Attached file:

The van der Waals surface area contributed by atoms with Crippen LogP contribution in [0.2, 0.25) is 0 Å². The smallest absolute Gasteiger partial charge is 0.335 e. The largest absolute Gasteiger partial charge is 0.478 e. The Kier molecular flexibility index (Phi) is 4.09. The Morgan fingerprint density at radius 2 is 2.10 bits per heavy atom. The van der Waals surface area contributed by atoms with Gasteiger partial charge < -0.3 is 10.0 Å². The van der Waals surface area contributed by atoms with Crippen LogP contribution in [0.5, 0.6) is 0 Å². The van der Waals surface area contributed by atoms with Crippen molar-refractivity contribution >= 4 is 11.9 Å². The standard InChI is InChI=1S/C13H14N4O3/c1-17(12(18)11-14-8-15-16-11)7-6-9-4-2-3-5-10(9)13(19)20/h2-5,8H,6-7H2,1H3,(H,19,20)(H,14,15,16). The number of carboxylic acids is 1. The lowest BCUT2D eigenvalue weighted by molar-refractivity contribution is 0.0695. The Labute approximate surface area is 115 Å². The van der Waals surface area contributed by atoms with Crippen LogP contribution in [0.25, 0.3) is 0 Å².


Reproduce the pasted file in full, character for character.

The van der Waals surface area contributed by atoms with Crippen LogP contribution in [0.2, 0.25) is 0 Å². The smallest absolute Gasteiger partial charge is 0.335 e. The largest absolute Gasteiger partial charge is 0.478 e. The Kier molecular flexibility index (Phi) is 4.09. The Morgan fingerprint density at radius 2 is 2.10 bits per heavy atom. The van der Waals surface area contributed by atoms with Gasteiger partial charge < -0.3 is 10.0 Å². The van der Waals surface area contributed by atoms with Crippen LogP contribution in [0.5, 0.6) is 0 Å². The van der Waals surface area contributed by atoms with Crippen molar-refractivity contribution >= 4 is 11.9 Å². The standard InChI is InChI=1S/C13H14N4O3/c1-17(12(18)11-14-8-15-16-11)7-6-9-4-2-3-5-10(9)13(19)20/h2-5,8H,6-7H2,1H3,(H,19,20)(H,14,15,16). The number of carboxylic acids is 1. The lowest BCUT2D eigenvalue weighted by molar-refractivity contribution is 0.0695. The Labute approximate surface area is 115 Å². The van der Waals surface area contributed by atoms with Crippen LogP contribution in [0.25, 0.3) is 0 Å².